Last month, the InformEd team traveled to San Francisco, joining more than 2,500 education professionals for the 63rd Comparative and International Education Society’s conference under the theme ‘Education for Sustainability.’ We shared two presentations on the role of school leadership and management as a sustainability driver – one a paper entitled, “Exploring and Measuring the Relationship between the School’s Learning Environment and Learning Outcomes: Results from Cambodia, Uganda, and Zimbabwe,” and a PechaKucha session on “Trials and Tribulations of Generating Evidence in Contextualized Education Programming.”
Both presentations explored the results of a three-country longitudinal research study examining the effectiveness of an implementation approach to Save the Children’s (SC) global guidance for education programming, the Quality Learning Framework (QLF). During the paper session, we highlighted the interrelationship between and sustainability of the quality of the learning environment and student learning outcomes, and the use of these results to inform the design of future education programming for Save the Children. There were several important and encouraging findings from the research:
The interrelationship analysis conducted by the research team shows the project model holds – the five QLF Foundations are associated with improved learning outcomes. The project examines root causes of poor enrolment, attendance, and performance and used a holistic perspective to address the causes.
Results were variable for literacy, numeracy and life skills across countries. The longitudinal research exhibited positive outcomes in literacy, weaker results in numeracy, and little to no results in life skills, it did observe important impact on QLF indicators and this impact was increasing over the length of the project.
A measurable improvement in community/parental engagement in school was achieved. The project galvanised parental, community and teacher’s commitment to improving school results.
The research design selected schools according to criteria of marginalisation. The project was extremely effective at helping to raise the most marginalised schools to a point of functioning again.
A cost analysis showed large differences in per student/school funding levels between the three countries. These costs were also benchmarked against other equivalent interventions, leading to recommendations for costs/child of this holistic style programming.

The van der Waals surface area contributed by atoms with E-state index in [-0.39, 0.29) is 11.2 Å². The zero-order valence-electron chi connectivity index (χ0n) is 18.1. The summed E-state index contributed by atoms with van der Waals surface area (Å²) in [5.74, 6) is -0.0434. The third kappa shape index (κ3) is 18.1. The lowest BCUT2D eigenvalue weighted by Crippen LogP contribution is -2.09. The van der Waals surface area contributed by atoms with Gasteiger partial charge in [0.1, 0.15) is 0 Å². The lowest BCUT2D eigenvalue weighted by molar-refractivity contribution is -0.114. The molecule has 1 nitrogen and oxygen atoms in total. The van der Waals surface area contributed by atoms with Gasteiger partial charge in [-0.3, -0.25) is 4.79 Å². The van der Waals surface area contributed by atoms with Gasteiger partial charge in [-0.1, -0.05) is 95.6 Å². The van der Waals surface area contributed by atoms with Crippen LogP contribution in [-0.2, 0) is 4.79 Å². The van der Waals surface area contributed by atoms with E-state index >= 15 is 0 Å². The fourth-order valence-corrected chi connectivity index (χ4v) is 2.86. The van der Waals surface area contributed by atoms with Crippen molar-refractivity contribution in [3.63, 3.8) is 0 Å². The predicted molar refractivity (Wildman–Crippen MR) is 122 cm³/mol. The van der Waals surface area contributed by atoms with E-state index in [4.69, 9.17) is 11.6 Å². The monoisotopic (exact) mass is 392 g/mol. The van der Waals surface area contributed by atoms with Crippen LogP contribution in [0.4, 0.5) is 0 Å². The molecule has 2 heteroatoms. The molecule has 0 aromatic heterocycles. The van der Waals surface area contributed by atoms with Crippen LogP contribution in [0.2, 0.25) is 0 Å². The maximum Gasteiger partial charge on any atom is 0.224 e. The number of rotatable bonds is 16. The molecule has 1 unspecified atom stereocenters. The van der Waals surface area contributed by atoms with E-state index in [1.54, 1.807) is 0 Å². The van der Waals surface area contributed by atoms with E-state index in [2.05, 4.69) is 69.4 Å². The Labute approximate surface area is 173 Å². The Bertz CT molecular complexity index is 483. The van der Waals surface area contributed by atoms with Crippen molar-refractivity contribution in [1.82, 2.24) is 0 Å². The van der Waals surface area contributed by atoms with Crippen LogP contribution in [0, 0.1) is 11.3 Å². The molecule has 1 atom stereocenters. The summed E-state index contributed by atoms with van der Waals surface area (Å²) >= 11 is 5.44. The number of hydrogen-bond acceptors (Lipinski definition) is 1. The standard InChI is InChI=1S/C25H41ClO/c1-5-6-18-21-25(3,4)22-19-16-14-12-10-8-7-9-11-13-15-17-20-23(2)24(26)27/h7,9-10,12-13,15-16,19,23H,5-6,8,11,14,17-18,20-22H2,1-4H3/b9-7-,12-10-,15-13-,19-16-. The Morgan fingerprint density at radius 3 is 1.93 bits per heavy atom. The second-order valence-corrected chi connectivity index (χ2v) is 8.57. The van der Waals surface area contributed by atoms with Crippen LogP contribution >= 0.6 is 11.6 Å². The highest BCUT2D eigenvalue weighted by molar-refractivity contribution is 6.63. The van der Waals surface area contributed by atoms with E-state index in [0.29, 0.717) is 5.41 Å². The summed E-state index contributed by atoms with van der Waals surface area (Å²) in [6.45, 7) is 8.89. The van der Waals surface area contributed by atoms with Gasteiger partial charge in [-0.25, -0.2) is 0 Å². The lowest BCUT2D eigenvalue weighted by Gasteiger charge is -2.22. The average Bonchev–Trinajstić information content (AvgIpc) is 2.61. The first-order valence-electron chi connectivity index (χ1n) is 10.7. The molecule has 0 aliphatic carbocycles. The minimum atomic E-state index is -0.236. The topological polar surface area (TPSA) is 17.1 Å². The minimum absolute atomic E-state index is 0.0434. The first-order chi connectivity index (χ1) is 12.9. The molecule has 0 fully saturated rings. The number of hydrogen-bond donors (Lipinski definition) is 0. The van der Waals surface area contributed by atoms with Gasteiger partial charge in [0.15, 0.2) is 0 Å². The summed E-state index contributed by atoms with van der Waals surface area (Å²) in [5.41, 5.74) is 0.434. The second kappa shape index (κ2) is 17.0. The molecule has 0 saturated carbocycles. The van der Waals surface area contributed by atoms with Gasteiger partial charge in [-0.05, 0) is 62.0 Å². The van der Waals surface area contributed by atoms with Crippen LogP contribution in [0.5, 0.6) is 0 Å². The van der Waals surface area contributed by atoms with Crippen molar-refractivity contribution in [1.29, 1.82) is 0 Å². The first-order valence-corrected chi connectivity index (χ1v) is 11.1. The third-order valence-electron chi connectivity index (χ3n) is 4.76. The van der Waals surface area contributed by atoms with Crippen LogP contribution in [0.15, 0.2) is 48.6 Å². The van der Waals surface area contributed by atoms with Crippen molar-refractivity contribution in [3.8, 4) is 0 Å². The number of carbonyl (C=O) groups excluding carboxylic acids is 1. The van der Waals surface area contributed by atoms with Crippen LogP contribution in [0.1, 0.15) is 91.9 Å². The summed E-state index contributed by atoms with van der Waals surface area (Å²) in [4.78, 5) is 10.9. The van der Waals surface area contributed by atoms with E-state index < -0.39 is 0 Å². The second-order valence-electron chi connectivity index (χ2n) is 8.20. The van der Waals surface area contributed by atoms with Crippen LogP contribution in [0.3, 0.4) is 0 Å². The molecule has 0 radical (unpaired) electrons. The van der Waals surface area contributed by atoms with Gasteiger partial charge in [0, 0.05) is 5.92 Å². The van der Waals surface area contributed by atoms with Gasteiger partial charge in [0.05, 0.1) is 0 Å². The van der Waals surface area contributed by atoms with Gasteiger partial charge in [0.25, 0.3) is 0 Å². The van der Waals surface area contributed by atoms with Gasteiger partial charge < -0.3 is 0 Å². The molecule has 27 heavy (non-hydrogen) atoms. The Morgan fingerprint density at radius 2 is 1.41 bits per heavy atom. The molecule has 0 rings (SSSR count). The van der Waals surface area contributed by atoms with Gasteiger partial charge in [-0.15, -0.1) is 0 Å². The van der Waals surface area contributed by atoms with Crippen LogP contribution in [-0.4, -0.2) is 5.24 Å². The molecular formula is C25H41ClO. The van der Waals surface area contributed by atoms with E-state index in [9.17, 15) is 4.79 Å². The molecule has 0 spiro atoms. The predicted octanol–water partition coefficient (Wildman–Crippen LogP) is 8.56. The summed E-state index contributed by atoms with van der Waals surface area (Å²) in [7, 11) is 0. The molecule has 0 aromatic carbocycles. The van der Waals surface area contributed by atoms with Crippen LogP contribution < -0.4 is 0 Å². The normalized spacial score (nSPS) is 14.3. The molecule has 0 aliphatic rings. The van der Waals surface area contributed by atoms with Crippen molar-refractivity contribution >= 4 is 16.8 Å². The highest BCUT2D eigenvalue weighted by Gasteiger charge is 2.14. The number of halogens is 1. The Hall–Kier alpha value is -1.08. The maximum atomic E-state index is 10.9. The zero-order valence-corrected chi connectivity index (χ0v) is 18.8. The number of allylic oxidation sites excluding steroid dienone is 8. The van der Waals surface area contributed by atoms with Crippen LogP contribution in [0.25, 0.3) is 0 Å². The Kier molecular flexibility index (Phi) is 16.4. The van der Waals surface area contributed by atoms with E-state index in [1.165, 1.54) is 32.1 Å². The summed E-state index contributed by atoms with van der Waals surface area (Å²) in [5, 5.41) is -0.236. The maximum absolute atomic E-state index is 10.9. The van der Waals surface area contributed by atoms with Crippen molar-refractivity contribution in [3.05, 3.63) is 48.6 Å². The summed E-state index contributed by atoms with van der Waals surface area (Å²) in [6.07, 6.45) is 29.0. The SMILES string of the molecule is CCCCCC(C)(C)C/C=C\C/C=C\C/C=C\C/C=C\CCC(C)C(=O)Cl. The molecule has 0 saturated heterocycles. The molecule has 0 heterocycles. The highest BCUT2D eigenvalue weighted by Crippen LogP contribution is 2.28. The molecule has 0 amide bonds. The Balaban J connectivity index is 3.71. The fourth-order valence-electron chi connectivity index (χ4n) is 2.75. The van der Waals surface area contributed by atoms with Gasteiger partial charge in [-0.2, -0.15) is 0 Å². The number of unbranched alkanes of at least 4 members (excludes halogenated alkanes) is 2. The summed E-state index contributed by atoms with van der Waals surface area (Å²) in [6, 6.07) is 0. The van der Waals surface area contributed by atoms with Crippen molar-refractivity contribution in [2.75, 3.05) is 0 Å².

The QLF model was adopted nationally in Cambodia.
A major finding from the research was that school leadership and management (SLM) was most effective where it was participatory and distributed, acting as a driving force for change and improvement, and conversely, less effective leadership and management suppressed a school’s results. Participatory and distributed SLM was achieved through:
ensuring the effective functioning of school management committees;
fostering leadership structures for classroom teachers to raise standards of teaching and learning;
establishment of classroom committees to enable parents to have a hands-on role in their child’s school;
strengthening of children’s councils to empower the voice of children in school-level decision making.
The I’m Learning project found that stronger involvement and participation in school management and leadership contributed to a mind shift around quality education and joint ownership and responsibility for creating quality learning environments for children. Furthermore, by breaking down the barriers between stakeholders, the project ensured that interventions were locally relevant and encouraged sustainability.
During the PechaKucha session, we reflected on how a well-intentioned longitudinal research design, that engaged local and international universities, struggled to maintain rigorous research while simultaneously enabling flexibility in a locally-developed, contextualized program. The presentation challenged attendees’ conventional understanding of local programs and research while unpacking a thought-provoking conversation between the donor, the university, the INGO, and the communities around roles and responsibilities in creating evidence-informed programming. To learn more, please view the full PechaKucha session below.
Using the results of the longitudinal study, InformEd is working with Save the Children Norway on a two-year process to formulate a school leadership and management project model with components of (a) Leading Learning; (b) Distributed Leadership; (c) Effective management of human, financial, and physical resources for ensuring a protective and safe learning environment. To accomplish this, a developmental evaluation approach will be used to support the evidence base for and refinements of the SLM model.
Have you used developmental evaluation in your work? What are your recommendations for employing a successful evaluation using this process?